Nuclear

Nuclear Blast
A nuclear blast is an explosion with intense light and heat, a damaging wave of radioactive material that can contaminate the air, water, and ground surfaces for miles around.

Taking shelter during a nuclear blast is absolutely necessary. There are two kinds of shelters – blast and fallout.

  • Blast shelters are specifically constructed to offer some protection against blast pressure, initial radiation, heat and fire. But even a blast shelter cannot withstand a direct hit from a nuclear explosion.
  • Fallout shelters do not need to be specially constructed for protecting against fallout. They can be any protected space, provided that the walls and roof are thick and dense enough to absorb the radiation given off by fallout particles.

Nuclear Blast Preparation

  • Stockpile 3 days of non-perishable food.
  • Stockpile 3 days of water (3 gallons for each person).
  • Develop a family contact plan (how to get in touch via phone, internet or other method).
  • Stockpiling antibiotics is NOT recommended.
  • Purchasing potassium iodide tablets, a Geiger Counter or a gas mask is NOT recommended.

Attack Warning Issued

  • Take cover quickly, if possible below ground, and stay there until instructed to do otherwise.
  • Listen for official information and follow instructions.
  • If you are caught outside, and unable to get inside immediately:
    • Do not look at the flash or fireball – it can blind you
    • Take cover behind anything that might offer protection
    • Lie flat on the ground and cover your head. If the explosion is some distance away it could take 30 seconds or more for the blast wave to hit.
    • Take shelter as soon as you can even if you are many miles from ground zero where the attack occurred – radioactive fallout can be carried by the winds for hundreds of miles.
    • Remember the three protective factors: distance, shielding and time

Post-Attack

  • Follow the instructions of emergency personnel.
  • Leave the area by foot; do NOT use public transportation to avoid contaminating vehicles.
  • Stay away from damaged areas, remember that radiation cannot be seen, smelled, or otherwise detected by human senses.
  • Do NOT lick or touch your lips, eat, drink, or smoke until experts have decontaminated you.
  • Do NOT immediately rush to the emergency room.

Dirty Bomb Preparation

  • Stockpile 3 days of non-perishable food.
  • Stockpile 3 days of water (3 gallons for each person).
  • Develop a family contact plan (how to get in touch via phone, internet or other method)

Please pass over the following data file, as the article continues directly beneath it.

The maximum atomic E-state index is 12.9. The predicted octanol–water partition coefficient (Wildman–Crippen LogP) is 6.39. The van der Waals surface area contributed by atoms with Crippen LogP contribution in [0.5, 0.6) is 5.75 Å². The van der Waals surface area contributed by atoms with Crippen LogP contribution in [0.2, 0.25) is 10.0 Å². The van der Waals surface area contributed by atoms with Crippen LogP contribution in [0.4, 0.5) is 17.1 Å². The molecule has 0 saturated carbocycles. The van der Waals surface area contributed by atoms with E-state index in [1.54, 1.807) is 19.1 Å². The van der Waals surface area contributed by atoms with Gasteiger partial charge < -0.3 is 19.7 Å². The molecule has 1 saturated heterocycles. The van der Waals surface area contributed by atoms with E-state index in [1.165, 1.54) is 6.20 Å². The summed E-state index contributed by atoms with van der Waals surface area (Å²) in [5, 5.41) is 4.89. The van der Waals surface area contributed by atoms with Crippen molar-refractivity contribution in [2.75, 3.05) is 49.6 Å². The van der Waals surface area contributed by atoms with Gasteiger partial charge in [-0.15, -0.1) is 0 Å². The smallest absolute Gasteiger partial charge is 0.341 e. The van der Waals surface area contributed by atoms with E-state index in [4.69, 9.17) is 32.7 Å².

• Stockpiling antibiotics is NOT recommended
  • Purchasing potassium iodide tablets, a Geiger Counter or a gas mask is NOT recommended.

Post-Attack

  • You have time – the amount of radiation from a dirty bomb is unlikely to give you radiation sickness or cancer.
  • Follow the instructions of emergency personnel.
  • Leave the area by foot; do NOT use public transportation to avoid contaminating vehicles.
  • Do NOT lick or touch your lips, eat, drink, or smoke until experts have decontaminated you.
  • Do NOT immediately rush to the emergency room.

FAQs
Q: What is a “dirty bomb?”
A: A “dirty “bomb” is a conventional explosive such as dynamite, packaged with radioactive material that scatters when the bomb goes off. (The radioactive material would likely be material stolen from hospitals, nuclear power plants, or other industrial sites. It is not the same as an atomic bomb.) Most “dirty bomb” casualties will be from the initial blast of the conventional explosive. The radioactive material that is scattered as a result of the explosion causes the “dirty” part. The TNT in such a bomb may be more dangerous than the radioactive material. Its destructive power would depend on the size of the conventional bomb and the amount of the nuclear material used.

Q: What is radiation?
A: Radiation is a form of energy that is present all around us. Different types of radiation exist, some of which have more energy than others, and some of which cause more harm to people than others. The dose of radiation that a person receives is measured in units called rem. For example, the average person gets about 1/3 of a rem from natural exposure during a year and approximately 1/100th of a rem from one chest x-ray. Radiation comes from man-made sources such as x-ray machines, from the sun and outer space, and from some radioactive materials such as uranium in the soil.